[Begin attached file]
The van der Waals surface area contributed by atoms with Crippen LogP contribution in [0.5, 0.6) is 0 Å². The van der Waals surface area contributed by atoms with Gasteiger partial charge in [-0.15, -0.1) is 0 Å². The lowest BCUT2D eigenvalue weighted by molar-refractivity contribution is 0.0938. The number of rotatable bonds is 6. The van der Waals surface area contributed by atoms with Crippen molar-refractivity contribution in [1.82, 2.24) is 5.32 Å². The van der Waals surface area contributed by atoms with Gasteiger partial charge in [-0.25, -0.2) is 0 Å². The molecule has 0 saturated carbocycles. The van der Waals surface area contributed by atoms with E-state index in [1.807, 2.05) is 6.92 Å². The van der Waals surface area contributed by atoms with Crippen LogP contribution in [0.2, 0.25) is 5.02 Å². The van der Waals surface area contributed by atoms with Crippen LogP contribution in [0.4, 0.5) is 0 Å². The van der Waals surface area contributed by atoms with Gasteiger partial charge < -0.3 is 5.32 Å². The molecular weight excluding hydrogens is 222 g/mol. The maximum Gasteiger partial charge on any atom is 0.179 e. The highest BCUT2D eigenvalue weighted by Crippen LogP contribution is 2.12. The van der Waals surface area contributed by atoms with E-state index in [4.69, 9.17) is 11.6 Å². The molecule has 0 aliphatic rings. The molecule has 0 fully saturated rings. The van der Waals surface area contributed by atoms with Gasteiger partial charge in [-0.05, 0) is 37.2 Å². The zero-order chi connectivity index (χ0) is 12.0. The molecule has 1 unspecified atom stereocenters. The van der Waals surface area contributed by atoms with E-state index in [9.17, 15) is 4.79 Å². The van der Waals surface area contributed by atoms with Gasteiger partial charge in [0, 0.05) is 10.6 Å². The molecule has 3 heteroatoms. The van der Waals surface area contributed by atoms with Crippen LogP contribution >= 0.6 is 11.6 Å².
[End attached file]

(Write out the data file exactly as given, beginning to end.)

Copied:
The van der Waals surface area contributed by atoms with Crippen LogP contribution in [0.5, 0.6) is 0 Å². The van der Waals surface area contributed by atoms with Gasteiger partial charge in [-0.15, -0.1) is 0 Å². The lowest BCUT2D eigenvalue weighted by molar-refractivity contribution is 0.0938. The number of rotatable bonds is 6. The van der Waals surface area contributed by atoms with Crippen molar-refractivity contribution in [1.82, 2.24) is 5.32 Å². The van der Waals surface area contributed by atoms with Gasteiger partial charge in [-0.25, -0.2) is 0 Å². The molecule has 0 saturated carbocycles. The van der Waals surface area contributed by atoms with E-state index in [1.807, 2.05) is 6.92 Å². The van der Waals surface area contributed by atoms with Crippen LogP contribution in [0.2, 0.25) is 5.02 Å². The van der Waals surface area contributed by atoms with Crippen LogP contribution in [0.4, 0.5) is 0 Å². The van der Waals surface area contributed by atoms with Gasteiger partial charge < -0.3 is 5.32 Å². The molecular weight excluding hydrogens is 222 g/mol. The maximum Gasteiger partial charge on any atom is 0.179 e. The highest BCUT2D eigenvalue weighted by Crippen LogP contribution is 2.12. The van der Waals surface area contributed by atoms with E-state index in [4.69, 9.17) is 11.6 Å². The molecule has 0 aliphatic rings. The molecule has 0 fully saturated rings. The van der Waals surface area contributed by atoms with Gasteiger partial charge in [-0.05, 0) is 37.2 Å². The zero-order chi connectivity index (χ0) is 12.0. The molecule has 1 unspecified atom stereocenters. The van der Waals surface area contributed by atoms with E-state index in [9.17, 15) is 4.79 Å². The van der Waals surface area contributed by atoms with Gasteiger partial charge in [0, 0.05) is 10.6 Å². The molecule has 3 heteroatoms. The van der Waals surface area contributed by atoms with Crippen LogP contribution >= 0.6 is 11.6 Å².